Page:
3. The core of your argument seems to be that vague references to non-Spelljammer sci-fi elements imply a "hard sci-fi" universe as strongly as explicit references to Spelljammer's fantastic universe. We can discount S3 or Temple of the Frog as being among those references, since in both cases the technology emerges from a universe entirely separate from Greyhawk's. What, then, are you talking about?

    4. You also seem to making an argument from popularity, an idea if taken to its extreme would suggest we should all be playing Forgotten Realms, which after all is still in print and the center of an upcoming RPGA campaign while Greyhawk has been canceled for the nonce. Clearly this argument can be ignored.

    Canon is not split on this issue. Spelljammer is "canon" and "hard sci-fi Greyhawk" has never existed, was not intended ever to exist, and its existence is not remotely suggested in any Greyhawk supplement. Spelljammer elements are found in From the Ashes, Greyhawk Ruins, Treasures of Greyhawk, and The Adventure Begins, all of them solidly Greyhawk books, the last of which was written long after trying to sell Spelljammer products was an issue.

    Personally, I am absolutely in favor of making fantasy fantastic. Extrapolating from real-world science is well and good in a hard sci-fi setting and certainly has its value, but in a fantasy world with unicorns and genies it's a needless shackle on our imaginations, and the dichotomy of insisting your dragons and angels behave according to Einstein's rules approaches the parodic. They can be forced to fit together, but the stitch marks are painfully evident. Alternate physics are a wonderful exercise of our creativity and enable the possibilities to explode. Richard Garfinkle's novel Celestial Matters and Greg Keyes' Age of Unreason series were both brilliant explorations of science (and, in the former case, space travel) in a universe governed by ancient or medieval chemistry and physics. David Brin wrote a Hugo award-winning short story called "The Crystal Spheres" which postulated a universe where every solar system was surrounded by a crystal orb much as in the Spelljammer campaign. Other examples of "fantasy space" in roleplaying games include Space: 1889, the Sons of Ether faction in Mage: The Ascension, and the recent RPG Etherscope.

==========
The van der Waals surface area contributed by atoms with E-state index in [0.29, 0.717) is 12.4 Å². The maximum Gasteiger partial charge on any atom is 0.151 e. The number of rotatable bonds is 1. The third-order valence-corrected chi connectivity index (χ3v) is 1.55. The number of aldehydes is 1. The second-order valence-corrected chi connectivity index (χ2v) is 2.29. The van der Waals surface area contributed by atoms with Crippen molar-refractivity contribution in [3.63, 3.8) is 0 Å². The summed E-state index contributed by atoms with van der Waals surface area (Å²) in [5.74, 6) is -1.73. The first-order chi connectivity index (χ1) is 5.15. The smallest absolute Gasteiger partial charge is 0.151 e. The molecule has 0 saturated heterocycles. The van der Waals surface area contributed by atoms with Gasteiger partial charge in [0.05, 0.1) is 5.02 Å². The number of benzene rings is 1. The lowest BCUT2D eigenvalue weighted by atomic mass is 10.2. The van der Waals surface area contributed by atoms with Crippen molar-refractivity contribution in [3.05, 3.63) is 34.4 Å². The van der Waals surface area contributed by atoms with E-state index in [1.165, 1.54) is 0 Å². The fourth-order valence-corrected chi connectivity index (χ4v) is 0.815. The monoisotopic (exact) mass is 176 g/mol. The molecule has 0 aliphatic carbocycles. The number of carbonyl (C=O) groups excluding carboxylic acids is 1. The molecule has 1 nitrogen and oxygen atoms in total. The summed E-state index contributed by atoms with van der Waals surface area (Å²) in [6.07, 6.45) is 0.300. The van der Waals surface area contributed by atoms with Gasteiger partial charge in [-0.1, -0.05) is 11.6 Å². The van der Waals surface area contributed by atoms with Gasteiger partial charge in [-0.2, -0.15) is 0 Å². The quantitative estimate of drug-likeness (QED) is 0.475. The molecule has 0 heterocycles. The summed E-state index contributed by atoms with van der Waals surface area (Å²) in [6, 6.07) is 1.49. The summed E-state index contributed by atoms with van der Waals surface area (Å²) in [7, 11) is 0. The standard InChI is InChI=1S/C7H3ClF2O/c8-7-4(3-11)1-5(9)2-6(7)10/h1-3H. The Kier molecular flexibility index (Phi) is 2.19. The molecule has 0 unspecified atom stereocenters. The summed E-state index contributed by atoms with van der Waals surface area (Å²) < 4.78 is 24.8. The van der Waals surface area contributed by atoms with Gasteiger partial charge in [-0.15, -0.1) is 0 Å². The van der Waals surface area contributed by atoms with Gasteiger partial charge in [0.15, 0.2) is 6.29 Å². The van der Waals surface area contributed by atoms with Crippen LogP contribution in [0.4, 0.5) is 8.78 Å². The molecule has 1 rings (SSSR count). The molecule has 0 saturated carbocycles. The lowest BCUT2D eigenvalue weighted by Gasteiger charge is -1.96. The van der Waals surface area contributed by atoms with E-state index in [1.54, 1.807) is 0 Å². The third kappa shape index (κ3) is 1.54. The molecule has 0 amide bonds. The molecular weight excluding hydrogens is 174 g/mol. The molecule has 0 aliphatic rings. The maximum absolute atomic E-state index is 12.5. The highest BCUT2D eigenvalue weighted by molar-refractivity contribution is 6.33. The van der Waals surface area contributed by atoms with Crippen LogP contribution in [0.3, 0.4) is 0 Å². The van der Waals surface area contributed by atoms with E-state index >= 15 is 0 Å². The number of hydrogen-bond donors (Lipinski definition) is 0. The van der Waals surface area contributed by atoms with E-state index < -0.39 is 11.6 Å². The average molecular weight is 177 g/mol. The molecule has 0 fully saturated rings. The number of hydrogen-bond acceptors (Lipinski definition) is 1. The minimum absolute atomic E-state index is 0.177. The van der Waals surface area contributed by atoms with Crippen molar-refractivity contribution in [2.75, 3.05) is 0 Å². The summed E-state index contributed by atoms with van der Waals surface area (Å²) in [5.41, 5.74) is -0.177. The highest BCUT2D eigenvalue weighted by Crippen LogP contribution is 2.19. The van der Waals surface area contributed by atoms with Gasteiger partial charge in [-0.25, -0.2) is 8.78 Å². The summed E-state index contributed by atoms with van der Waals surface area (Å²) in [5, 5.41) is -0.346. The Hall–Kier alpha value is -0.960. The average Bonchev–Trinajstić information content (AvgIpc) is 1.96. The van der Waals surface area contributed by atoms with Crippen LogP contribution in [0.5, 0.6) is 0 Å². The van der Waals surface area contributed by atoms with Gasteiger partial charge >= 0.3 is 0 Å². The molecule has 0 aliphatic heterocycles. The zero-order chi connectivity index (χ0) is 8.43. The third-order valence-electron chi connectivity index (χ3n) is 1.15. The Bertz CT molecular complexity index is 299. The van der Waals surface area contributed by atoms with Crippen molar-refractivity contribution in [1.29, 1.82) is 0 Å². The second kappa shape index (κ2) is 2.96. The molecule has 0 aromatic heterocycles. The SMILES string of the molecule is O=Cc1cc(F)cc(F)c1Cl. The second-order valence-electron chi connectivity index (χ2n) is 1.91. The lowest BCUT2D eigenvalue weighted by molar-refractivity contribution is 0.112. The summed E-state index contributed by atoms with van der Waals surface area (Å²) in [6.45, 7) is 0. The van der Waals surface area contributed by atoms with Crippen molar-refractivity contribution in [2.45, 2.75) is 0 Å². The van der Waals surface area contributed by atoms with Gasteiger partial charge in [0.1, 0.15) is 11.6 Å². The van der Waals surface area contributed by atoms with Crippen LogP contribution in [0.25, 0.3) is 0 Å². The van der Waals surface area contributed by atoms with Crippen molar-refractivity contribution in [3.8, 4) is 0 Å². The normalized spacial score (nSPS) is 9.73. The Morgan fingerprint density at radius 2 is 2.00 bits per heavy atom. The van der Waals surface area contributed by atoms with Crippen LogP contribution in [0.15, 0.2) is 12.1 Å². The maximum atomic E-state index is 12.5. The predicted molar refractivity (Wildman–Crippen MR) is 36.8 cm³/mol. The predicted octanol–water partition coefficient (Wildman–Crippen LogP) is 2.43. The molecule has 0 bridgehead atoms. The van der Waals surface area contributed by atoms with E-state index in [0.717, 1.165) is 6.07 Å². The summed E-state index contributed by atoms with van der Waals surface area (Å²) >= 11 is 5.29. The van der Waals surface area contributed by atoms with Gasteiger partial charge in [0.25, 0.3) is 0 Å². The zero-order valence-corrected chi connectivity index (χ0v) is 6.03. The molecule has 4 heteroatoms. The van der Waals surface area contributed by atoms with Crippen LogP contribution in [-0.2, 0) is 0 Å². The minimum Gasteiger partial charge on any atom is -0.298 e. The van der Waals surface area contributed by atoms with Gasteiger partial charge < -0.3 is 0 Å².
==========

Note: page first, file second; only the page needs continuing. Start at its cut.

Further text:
Does this mean I'm insisting that you play Spelljammer? Of course not! I think it's a flawed setting in many ways. I just wish you would just say, "I ignore Spelljammer because I don't like it." Make Greyhawk what you want it to be! It's your setting too! Just don't be blind to what is.
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    Tue Aug 05, 2008 10:31 am  

    Well. You have your preferences, opinions and reasons therefore, while I have mine. I don't think either of us is going to persuade the other. I am happy to agree to disagree with you. Happy